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M

Mad people think others mad.

Make haste in buying land, but not in taking a wife.

Make hay while the sun shines.

Manners make the man.

Many a little make a mickle.

Many will show the proper way after the carriage (variant: ox cart) has overturned. [Many seem to be wise with advice after the event.]

Many will throw stones at red apples [To make them fall down and then eat them also.]

Marriage is no playhouse.

May God grant one luck of the ugly.

Measure is treasure. [Sound moderation (sound measure) in many things helps.]

Measure twice, cut but once.

Men are not all alike.

Men love to hear well of themselves.

Men make houses, women make homes.

Mercy to the criminal may be cruelty to the people.

Misfortune arrives on horseback but departs on foot.

Money does not always help.

Money is needed both by monk and dervish.

Money will come to one who trusts in his art [Art and craft].

N

Never answer a question until it is asked.

Never catch at a falling knife or a falling friend.

Never cross a bridge till you come to it.

Never hit a man when he's down.

Never judge from appearance.

Never marry for money, you'll borrow it cheaper.

Never swap horses in midstream.

Never trifle with love.

Never trust a spiteful man.

Never venture out of your depth till you can swim.

No day so clear but has dark clouds.

No home is complete without a woman.

No man is his craft's master the first day.

No matter how far you have gone on the wrong road, it's time to stop.*

No smoke will come out from a place where there is no fire.

None so blind as those that will not see.

Not every fault is to be reminded.

Not every flower is for smelling. [It may not be discerning to flirt with every pretty girl around.]

Not every one's inner self and outer appearance are the same. Everyone's faults are not written on their foreheads.

Not everything that shines is gold.

Nothing enters into a close hand.

Nothing has no savour.

Now is now, and then was then.

O

Of all crafts, to be an honest man is the master craft.

Of savings comes having.

Old age is sickness of itself.

Old birds are not caught with chaff.

Old churches have dim windows.

Old shoes are easiest.

Old sins cast long shadows.

Old vessels must leak.

Old young, young old. [i.e. If a person seems oldish in his childhood, he may become childish in his old as if to make up for it.]

One bad person harms seven districts.

One can not carry two watermelons under one armpit

One can rarely be too careful.*

One cannot eat the cake and have it. [You cannot have it both ways.]

One can't enter heaven by worshiping, one needs to have a pure heart.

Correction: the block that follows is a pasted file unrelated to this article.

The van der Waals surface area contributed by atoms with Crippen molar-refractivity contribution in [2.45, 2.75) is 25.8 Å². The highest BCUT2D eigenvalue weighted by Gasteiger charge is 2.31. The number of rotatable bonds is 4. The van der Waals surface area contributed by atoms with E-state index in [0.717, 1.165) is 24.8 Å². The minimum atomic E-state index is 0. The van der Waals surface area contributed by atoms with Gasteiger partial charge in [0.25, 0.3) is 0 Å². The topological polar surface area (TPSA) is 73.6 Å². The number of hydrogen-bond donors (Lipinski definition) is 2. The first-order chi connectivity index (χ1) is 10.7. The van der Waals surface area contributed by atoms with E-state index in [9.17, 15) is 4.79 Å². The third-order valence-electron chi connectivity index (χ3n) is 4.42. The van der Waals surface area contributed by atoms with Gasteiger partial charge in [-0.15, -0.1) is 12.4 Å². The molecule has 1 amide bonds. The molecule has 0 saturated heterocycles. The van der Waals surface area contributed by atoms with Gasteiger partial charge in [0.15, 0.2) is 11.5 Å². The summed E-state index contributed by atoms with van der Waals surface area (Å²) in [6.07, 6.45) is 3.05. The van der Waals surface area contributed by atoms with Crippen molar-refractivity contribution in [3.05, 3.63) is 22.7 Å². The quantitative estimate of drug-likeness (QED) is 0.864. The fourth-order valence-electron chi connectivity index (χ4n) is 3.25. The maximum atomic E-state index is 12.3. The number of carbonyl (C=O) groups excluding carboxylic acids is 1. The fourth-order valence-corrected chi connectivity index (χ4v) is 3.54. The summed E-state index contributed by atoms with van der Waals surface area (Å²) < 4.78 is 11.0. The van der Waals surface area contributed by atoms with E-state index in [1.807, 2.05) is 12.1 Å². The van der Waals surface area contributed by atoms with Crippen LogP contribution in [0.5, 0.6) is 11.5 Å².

One cock is enough for five hens.

One does not burn a blanket to get rid of a flea.

One does not cut cloth for a yet unborn child. [A caution not to invest or risk a lot based on assumptions.]

One does not cut cloth for a yet unborn child.

One does not descend into a well by a rotten rope.

One does not despair of desires.

One doesn't need a guide to a village that is in sight.

One eats while another watches - that is how revolutions are begun.

One foot is better than two crutches.

One good forewit is worth two afterwits.

One good turn deserves another.

One is often blind to the faults in one's own work.

One man's fault is another man's lesson.

One man's loss is another man's gain.

One may know by your nose what pottage you love.

One must do a job after careful thinking.

One must treat inferiors with reserved politeness, or probably they will take liberties.

One nail drives out another.

One needs muscles of iron to fight against love.

One pays for what one does. [As they brew, so let them drink.]

One rotten apple soon spoils the whole basket.*

One scabbed sheep will mar the whole flock.

One scabby sheep mars the whole flock.

One searches for someone else's donkey while singing songs.

One should measure a thousand times and cut once. [You may be too careful.*]

One should not betray a trust.

One topic leads to another.

One who handles honey, licks his fingers. [Somebody in charge of handling money or resources, may enjoy some benefits from it.]

One who handles honey, licks his fingers.

One who is afraid of debts does not open his door wide. [A person who wants to avoid debts is careful with his expenses and with his generosity.]

One's mouth is nearer than that of a dear one. [Partial]

Other times, other manners.

Our neighbour's ground yields better corn than ours. [Said to be a common distortion - fairness and candid observation may be called for, unless it is used humorously.]

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